By: Jeff Cater
Once the world ends, I’m sure that the few surviving cockroaches will just keep finding new Warriors games being made. With Samurai Warriors 4-II, you might think “Oh, no! Another sequel to a SEQUEL!” But Koei Tecmo and Omega Force insist on constantly evolving the series, so read on to find out why those cockroaches might just be the luckiest of the bunch.
The Warriors franchise has always prided itself in being one of the most accessible games out there, and Samurai Warriors 4-II stands out. Yes, the controls are pretty much identical to the games before, so you’ve got attacks bound to Square and Triangle, and a special attack set on Circle.
Rather than Triangle being a heavy attack like it has been up until recently, however, it’s now what is called a Hyper Attack. Mashing Triangle can take you very far into a crowd of enemies, because with each tap your warrior dashes forward, damaging anyone in their path.
What makes SW4-II the best thus far is the refinement of the combo system, allowing technical players to bust out impressive moves just as well as those lucky, first-time button mashers. Square and Triangle can be crossed over at almost any point during your combo and you will be treated to a new (and generally visually awesome) string of attacks.
To execute your warrior’s most devastating attack, the True Musou attack, you will click in the right stick and those around you will freeze in place. Once they’re immobile, you are then able to run through the crowd to better position yourself for unleashing the screen-clearing attack with the Circle button. It’s just easy for anyone to do anything.
It’s been said before, but the Warriors games have never really been lookers. Sure, the screen was usually packed with enemies, but characters’ mouths wouldn’t move and enemy variants would repeat quickly. In recent iterations of Warriors games (One Piece Pirate Warriors 3 for example), Omega Force and Koei Tecmo have finally brought visual quality up drastically. SW4-II is right on the cusp of beautiful.
We’ve got rays of sun bleeding through tree branches, dense forests and pretty superb facial animation. Water, be it a small stream or waterfall, looks like it’s perpetually trapped in last-gen land, but it’s getting better!
Plus, graphical slowdown is almost completely gone, with it only occurring when the camera becomes trapped or multiple Officers are fighting in close proximity. Otherwise it’s a very smooth and colorful experience, and each character’s special powers usually leaves a wake of blowing leaves or thick green clouds of poison to spice things up even further.
Voice work is generally passable and well performed, but it seems any female character in the game got the typical small, Japanese woman voice from any given anime — so ladies that are literally other character’s 50-year-old mother sound unrealistically youthful.
If you can get over that hurdle, then the rest of the audio presentation is well done and engaging. The music is also an interesting mash of traditional Japanese folk music and techno beats. In writing, that sounds worse than it is in execution.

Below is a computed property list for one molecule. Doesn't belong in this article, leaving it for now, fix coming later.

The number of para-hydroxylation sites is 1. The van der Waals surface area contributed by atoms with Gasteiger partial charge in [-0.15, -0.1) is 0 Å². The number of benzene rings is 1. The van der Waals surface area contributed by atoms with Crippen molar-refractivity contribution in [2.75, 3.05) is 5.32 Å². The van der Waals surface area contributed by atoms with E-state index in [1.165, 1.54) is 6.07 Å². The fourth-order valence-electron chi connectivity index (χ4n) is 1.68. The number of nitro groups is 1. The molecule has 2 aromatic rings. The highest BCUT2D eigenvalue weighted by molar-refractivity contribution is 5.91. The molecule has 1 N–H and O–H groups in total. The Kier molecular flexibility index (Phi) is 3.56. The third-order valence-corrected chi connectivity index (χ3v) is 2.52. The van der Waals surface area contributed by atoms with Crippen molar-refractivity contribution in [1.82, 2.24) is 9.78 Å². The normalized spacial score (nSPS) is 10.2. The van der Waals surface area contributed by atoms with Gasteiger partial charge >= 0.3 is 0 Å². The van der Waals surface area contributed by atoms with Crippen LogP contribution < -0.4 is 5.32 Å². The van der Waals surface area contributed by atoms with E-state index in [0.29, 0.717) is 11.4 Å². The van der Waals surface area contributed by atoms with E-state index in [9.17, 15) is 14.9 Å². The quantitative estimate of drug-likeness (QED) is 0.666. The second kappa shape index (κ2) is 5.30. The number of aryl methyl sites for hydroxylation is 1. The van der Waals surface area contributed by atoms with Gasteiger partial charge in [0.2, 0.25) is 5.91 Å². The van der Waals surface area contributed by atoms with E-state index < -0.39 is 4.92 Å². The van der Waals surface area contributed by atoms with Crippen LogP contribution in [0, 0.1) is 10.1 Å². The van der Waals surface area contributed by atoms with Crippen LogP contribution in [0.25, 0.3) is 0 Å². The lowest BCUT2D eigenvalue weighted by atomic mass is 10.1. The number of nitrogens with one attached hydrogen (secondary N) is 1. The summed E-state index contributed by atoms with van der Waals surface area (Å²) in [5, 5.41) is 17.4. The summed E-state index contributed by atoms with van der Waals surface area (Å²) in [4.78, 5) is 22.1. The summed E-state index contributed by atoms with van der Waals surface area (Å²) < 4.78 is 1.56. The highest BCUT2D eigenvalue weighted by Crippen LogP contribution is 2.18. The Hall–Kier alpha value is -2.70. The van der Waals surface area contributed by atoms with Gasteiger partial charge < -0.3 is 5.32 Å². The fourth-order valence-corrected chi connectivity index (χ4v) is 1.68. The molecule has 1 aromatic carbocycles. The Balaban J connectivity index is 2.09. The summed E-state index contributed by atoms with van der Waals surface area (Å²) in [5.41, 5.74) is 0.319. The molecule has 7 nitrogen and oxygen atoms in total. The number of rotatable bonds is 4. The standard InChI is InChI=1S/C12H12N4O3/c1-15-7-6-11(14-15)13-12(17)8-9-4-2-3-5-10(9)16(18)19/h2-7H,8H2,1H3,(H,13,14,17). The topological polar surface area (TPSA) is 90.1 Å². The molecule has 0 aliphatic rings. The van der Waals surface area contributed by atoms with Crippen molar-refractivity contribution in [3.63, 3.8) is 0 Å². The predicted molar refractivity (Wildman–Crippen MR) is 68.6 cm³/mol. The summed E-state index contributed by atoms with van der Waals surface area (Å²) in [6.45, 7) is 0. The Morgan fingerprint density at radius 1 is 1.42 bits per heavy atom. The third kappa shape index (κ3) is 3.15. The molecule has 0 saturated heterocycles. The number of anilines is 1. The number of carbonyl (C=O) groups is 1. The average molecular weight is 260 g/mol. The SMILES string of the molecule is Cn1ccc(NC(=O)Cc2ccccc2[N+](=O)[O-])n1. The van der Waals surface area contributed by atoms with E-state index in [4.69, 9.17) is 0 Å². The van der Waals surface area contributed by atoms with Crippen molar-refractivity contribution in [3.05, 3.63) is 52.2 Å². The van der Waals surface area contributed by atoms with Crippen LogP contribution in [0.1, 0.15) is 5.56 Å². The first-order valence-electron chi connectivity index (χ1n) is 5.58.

I’ve probably said this about every Warriors game that has come out, but if you’ve never played one before, Samurai Warriors 4-II is a great place to start. It still follows the main shtick of the series — pick a warrior and slash the living crap out of the opposing army while completing side objectives — though unlike other games that focus on the overall conflict in Japan at the time, SW4-II brings more of a focus to the individuals in said conflict.
It’s more about brother against brother, father against son. The game gives us a closer peek at the warriors behind the armor, and how they emotionally dealt with the grief and loss of war.
On the battlefield, things are even easier to manage. First and foremost, a lot of the time in previous Warriors games you’d have to run around and wait for events to trigger. Now, events will actually pop up and pause the battle and give you a glimpse of the battle map, complete with arrow indicators showing you which direction you should take.
You can also switch characters easily by entering the menu, but even if you completely neglect switching to your partner (which you shouldn’t), they’re perfectly capable of taking care of themselves as long as you’ve kept them leveled and their equipment upgraded. This makes keeping track of the more difficult objectives much easier and allows you to cover the battlefield with ultimate efficiency.
Multiplayer worked very well and showcased little to no lag. If you’ve got a friend over you can also do some good old fashioned couch co-op to knock out some levels in the various campaigns or the free mode that allows any character to destroy people on any stage.
In addition, there’s a survival mode that drops you into an endless, evil castle where you must try to ascend as high as you can. In this mode you can unlock some seriously powerful loot, but if you decide to not use the “Escape” feature at the end of a level you might be in for some trouble: If you die without escaping with your loot it is gone forever!
There’s a ton of content present in Samurai Warriors 4-II with levels to destroy, characters and weapons to level up and great multiplayer; all wrapped in an audio/visual package that just keeps getting better and better. It’s great to see a company so dedicated to a franchise keep it lively and evolve it as much as Omega Force and Koei Tecmo have with the Warriors series.